The Hand’s secrets, he thought. I no longer have a father. “I pay my debts like every good little lion. I did promise Lady Stark her daughters… and one of them is still alive. My brother may know where she is, but if so he isn’t saying. Cersei is convinced that Sansa helped him murder Joffrey.”

The wench’s mouth got stubborn. “I will not believe that gentle girl a poisoner. Lady Catelyn said that she had a loving heart. It was your brother. There was a trial, Ser Loras said.”

“Two trials, actually. Words and swords both failed him. A bloody mess. Did you watch from your window?”

“My cell faces the sea. I heard the shouting, though.”

“Prince Oberyn of Dorne is dead, Ser Gregor Clegane lies dying, and Tyrion stands condemned before the eyes of gods and men. They’re keeping him in a black cell till they kill him.”

Brienne looked at him. “You do not believe he did it.”

Jaime gave her a hard smile. “See, wench? We know each other too well. Tyrion’s wanted to be me since he took his first step, but he’d never follow me in kingslaying. Sansa Stark killed Joffrey. My brother’s kept silent to protect her. He gets these fits of gallantry from time to time. The last one cost him a nose. This time it will mean his head.”

“No,” Brienne said. “It was not my lady’s daughter. It could not have been her.”

“There’s the stubborn stupid wench that I remember.”

She reddened. “My name is…”

“Brienne of Tarth.” Jaime sighed. “I have a gift for you.” He reached down under the Lord Commander’s chair and brought it out, wrapped in folds of crimson velvet.

Brienne approached as if the bundle was like to bite her, reached out a huge freckled hand, and flipped back a fold of cloth. Rubies glimmered in the light. She picked the treasure up gingerly, curled her fingers around the leather grip, and slowly slid the sword free of its scabbard. Blood and black the ripples shone. A finger of reflected light ran red along the edge. “Is this Valyrian steel? I have never seen such colors.”

“Nor I. There was a time that I would have given my right hand to wield a sword like that. Now it appears I have, so the blade is wasted on me. Take it.” Before she could think to refuse, he went on. “A sword so fine must bear a name. It would please me if you would call this one Oathkeeper. One more thing. The blade comes with a price.”

Her face darkened. “I told you, I will never serve…”

“… such foul creatures as us. Yes, I recall. Hear me out, Brienne. Both of us swore oaths concerning Sansa Stark. Cersei means to see that the girl is found and killed, wherever she has gone to ground…”

Brienne’s homely face twisted in fury. “If you believe that I would harm my lady’s daughter for a sword, you—”

“Just listen,” he snapped, angered by her assumption. “I want you to find Sansa first, and get her somewhere safe. How else are the two of us going to make good our stupid vows to your precious dead Lady Catelyn?”

The wench blinked. “I… I thought…”

“I know what you thought.” Suddenly Jaime was sick of the sight of her. She bleats like a bloody sheep. “When Ned Stark died, his greatsword was given to the King’s Justice,” he told her. “But my father felt that such a fine blade was wasted on a mere headsman. He gave Ser Ilyn a new sword, and had Ice melted down and reforged. There was enough metal for two new blades. You’re holding one. So you’ll be defending Ned Stark’s daughter with Ned Stark’s own steel, if that makes any difference to you.”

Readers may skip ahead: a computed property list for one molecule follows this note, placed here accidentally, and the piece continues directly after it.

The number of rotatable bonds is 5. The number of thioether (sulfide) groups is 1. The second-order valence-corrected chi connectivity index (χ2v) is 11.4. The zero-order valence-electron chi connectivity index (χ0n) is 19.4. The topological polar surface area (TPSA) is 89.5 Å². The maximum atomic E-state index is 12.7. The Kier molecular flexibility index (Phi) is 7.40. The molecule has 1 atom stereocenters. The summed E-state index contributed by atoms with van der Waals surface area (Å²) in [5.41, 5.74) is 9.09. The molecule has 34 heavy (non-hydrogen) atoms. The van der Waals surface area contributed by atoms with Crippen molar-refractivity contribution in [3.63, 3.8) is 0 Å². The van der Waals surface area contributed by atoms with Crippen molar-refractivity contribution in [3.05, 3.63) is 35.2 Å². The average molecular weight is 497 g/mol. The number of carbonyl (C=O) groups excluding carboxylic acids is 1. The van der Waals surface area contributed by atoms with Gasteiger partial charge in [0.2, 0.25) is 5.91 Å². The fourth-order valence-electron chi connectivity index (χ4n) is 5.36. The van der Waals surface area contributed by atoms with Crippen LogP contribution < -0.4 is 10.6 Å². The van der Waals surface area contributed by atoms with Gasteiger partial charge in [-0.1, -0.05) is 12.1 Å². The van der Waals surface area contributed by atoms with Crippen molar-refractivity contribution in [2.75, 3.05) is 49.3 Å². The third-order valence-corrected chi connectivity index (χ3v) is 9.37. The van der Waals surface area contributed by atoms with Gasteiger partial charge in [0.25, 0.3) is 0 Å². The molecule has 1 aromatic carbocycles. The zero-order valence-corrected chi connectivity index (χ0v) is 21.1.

“Ser, I… I owe you an apolo…”

He cut her off. “Take the bloody sword and go, before I change my mind. There’s a bay mare in the stables, as homely as you are but somewhat better trained. Chase after Steelshanks, search for Sansa, or ride home to your isle of sapphires, it’s naught to me. I don’t want to look at you anymore.”

“Jaime…”

“Kingslayer,” he reminded her. “Best use that sword to clean the wax out of your ears, wench. We’re done.”

Stubbornly, she persisted. “Joffrey was your…”

“My king. Leave it at that.”

“You say Sansa killed him. Why protect her?”

Because Joff was no more to me than a squirt of seed in Cersei’s cunt. And because he deserved to die. “I have made kings and unmade them. Sansa Stark is my last chance for honor.” Jaime smiled thinly. “Besides, kingslayers should band together. Are you ever going to go?”

Her big hand wrapped tight around Oathkeeper. “I will. And I will find the girl and keep her safe. For her lady mother’s sake. And for yours.” She bowed stiffly, whirled, and went.

Jaime sat alone at the table while the shadows crept across the room. As dusk began to settle, he lit a candle and opened the White Book to his own page. Quill and ink he found in a drawer. Beneath the last line Ser Barristan had entered, he wrote in an awkward hand that might have done credit to a six-year-old being taught his first letters by a maester:

Defeated in the Whispering Wood by the Young Wolf Robb Stark during the War of the Five Kings. Held captive at Riverrun and ransomed for a promise unfulfilled. Captured again by the Brave Companions, and maimed at the word of Vargo Hoat their captain, losing his sword hand to the blade of Zollo the Fat. Returned safely to King’s Landing by Brienne, the Maid of Tarth.

When he was done, more than three-quarters of his page still remained to be filled between the gold lion on the crimson shield on top and the blank white shield at the bottom. Ser Gerold Hightower had begun his history, and Ser Barristan Selmy had continued it, but the rest Jaime Lannister would need to write for himself. He could write whatever he chose, henceforth.

Whatever he chose…